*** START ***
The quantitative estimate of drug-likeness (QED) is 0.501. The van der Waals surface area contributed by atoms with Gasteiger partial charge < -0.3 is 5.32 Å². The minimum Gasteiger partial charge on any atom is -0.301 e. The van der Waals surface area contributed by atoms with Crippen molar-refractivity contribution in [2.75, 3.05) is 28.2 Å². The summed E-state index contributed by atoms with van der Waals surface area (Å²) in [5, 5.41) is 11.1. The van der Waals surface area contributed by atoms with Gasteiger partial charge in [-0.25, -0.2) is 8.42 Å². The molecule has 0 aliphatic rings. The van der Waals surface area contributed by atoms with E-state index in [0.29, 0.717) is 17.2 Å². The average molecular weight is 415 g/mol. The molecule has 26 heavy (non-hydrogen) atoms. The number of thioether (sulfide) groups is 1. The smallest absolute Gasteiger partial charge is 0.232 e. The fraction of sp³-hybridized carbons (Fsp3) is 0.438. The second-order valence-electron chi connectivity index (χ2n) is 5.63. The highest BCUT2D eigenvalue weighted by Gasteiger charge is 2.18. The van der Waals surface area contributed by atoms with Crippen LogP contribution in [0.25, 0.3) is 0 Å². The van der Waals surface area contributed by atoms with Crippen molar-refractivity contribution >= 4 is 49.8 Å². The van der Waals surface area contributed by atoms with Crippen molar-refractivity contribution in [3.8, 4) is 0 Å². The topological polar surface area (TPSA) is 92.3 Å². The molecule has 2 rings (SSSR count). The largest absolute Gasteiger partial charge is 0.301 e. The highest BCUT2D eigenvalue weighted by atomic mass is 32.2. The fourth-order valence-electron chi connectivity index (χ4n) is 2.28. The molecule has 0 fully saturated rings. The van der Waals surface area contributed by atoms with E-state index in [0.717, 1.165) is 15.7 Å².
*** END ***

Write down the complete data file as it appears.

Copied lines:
The quantitative estimate of drug-likeness (QED) is 0.501. The van der Waals surface area contributed by atoms with Gasteiger partial charge < -0.3 is 5.32 Å². The minimum Gasteiger partial charge on any atom is -0.301 e. The van der Waals surface area contributed by atoms with Crippen molar-refractivity contribution in [2.75, 3.05) is 28.2 Å². The summed E-state index contributed by atoms with van der Waals surface area (Å²) in [5, 5.41) is 11.1. The van der Waals surface area contributed by atoms with Gasteiger partial charge in [-0.25, -0.2) is 8.42 Å². The molecule has 0 aliphatic rings. The van der Waals surface area contributed by atoms with E-state index in [0.29, 0.717) is 17.2 Å². The average molecular weight is 415 g/mol. The molecule has 26 heavy (non-hydrogen) atoms. The number of thioether (sulfide) groups is 1. The smallest absolute Gasteiger partial charge is 0.232 e. The fraction of sp³-hybridized carbons (Fsp3) is 0.438. The second-order valence-electron chi connectivity index (χ2n) is 5.63. The highest BCUT2D eigenvalue weighted by Gasteiger charge is 2.18. The van der Waals surface area contributed by atoms with Crippen LogP contribution in [0.25, 0.3) is 0 Å². The van der Waals surface area contributed by atoms with Crippen molar-refractivity contribution >= 4 is 49.8 Å². The van der Waals surface area contributed by atoms with Crippen molar-refractivity contribution in [3.8, 4) is 0 Å². The topological polar surface area (TPSA) is 92.3 Å². The molecule has 2 rings (SSSR count). The largest absolute Gasteiger partial charge is 0.301 e. The highest BCUT2D eigenvalue weighted by atomic mass is 32.2. The fourth-order valence-electron chi connectivity index (χ4n) is 2.28. The molecule has 0 fully saturated rings. The van der Waals surface area contributed by atoms with E-state index in [0.717, 1.165) is 15.7 Å².